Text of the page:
Another part of epilepsy that the film portrays, perhaps too bluntly, but unfortunately again realistic, are the reactions of many when they see a person have a seizure. Lily herself uses words like ‘spaz’ more than once to describe herself – she is used to it. When a person is nice to her, and doesn’t mind about the seizures, it moves Lily so much that she is almost speechless. I have lost count of the amount of people who just couldn’t put up with my bullshit anymore, so I could again certainly relate to this scene and felt what Lily felt, the amazing sense of gratitude simply because someone is nice, and more importantly doesn’t care about the epilepsy. Again shown in the film, epilepsy is always something that I try to hide when meeting new people, but it never seems to let any relationship work. Hence the overwhelming sense of gratitude, just for a friendship.

The FX department may have gone a little overboard with the hallucinations, but, when they warp the vision and distort the visuals and audio in strange ways it is extremely effective, again very real, and for me, quite chilling. I was stunned at the accuracy up to a point. They just took it a little far, but this doesn’t really affect the movie negatively too much.

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At its core this is a movie about epilepsy, of course, but the narrative of a sister trying to find a lost brother is touching. The way this story pans out though can be hard to stomach, it isn’t an easy journey for Lily as this journey of course has the constant threat of a seizure. This again reminds me of Trainspotting in is raw depiction of fractured people, for whom every day is a mental struggle. Some relief from the depression comes in the form of Lily’s brother, a charismatic card player of some kind, a man who has dollar signs for eyeballs. His character arc, as well as Lily’s, is interesting and very well written.

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Apparently the lead actress,  (above) is a model-turned-actor, Agyness Deyn. Could have fooled me! I had never heard of her but was thoroughly convinced by her depiction of a type of epilepsy that I deal with every day. The narration, the way she is too trusting, the fact that she can’t believe that someone will put up with it all… These aspects couldn’t have been more accurate. The frustration in her voice and narration…. I could go on, but for a performance from a model-turned-actor, in an emotionally heavy drama… she was almost flawless. She had a great cast and an extremely well-written script to work with, and she took full advantage of this and nailed it. The supporting actors playing her brothers (Christian Cooke, Paul Anderson) and a friend she meets on her journey to find her brother (Lenora Crichlow) are also great. But Deyn is in almost every scene here and does a fantastic job. The story is moving, as is her performance.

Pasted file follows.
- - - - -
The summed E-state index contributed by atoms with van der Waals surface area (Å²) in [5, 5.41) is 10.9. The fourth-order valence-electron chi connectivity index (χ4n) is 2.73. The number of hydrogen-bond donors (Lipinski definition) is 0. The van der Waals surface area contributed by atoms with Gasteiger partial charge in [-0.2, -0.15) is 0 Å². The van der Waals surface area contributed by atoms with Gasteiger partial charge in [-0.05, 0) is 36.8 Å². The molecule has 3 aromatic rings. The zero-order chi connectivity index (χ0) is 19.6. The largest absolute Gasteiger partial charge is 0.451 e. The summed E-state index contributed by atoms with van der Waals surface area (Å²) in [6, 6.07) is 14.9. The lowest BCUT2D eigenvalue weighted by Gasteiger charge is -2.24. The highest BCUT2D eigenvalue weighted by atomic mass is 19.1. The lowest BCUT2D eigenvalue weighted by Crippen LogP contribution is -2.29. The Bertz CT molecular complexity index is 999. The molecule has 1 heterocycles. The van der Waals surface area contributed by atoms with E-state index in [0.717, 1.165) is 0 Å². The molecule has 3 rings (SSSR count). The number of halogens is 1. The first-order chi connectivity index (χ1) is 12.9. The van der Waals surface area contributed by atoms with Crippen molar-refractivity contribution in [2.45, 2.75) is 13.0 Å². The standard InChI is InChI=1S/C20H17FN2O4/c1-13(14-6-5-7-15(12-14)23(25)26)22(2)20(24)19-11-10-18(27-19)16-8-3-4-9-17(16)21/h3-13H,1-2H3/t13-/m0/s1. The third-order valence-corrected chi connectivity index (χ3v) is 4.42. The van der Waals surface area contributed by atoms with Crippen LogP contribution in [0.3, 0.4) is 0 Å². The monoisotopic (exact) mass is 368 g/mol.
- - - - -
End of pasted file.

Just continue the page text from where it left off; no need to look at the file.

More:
4/5 – This is emotional drama done right, the story becoming more interesting as we find out more about the lost brother Lily is trying to find. This simple but effective story, combined with the realistic depiction of epilepsy and the avalanche of symptoms and barriers than come along with the ride, make for a heavy and tense emotional drama, perhaps a notch down from movies like Trainspotting and Requiem For A Dream in terms of that gritty realism. Regardless of the epilepsy involved, this is my sort of film – heavy, well-written emotional drama. It seems rare these days. If I could point out a flaw is the FX department taking it a tad to far, that and a seemingly absent score. But neither affect the film in a significant way. A terrific film, highly recommended.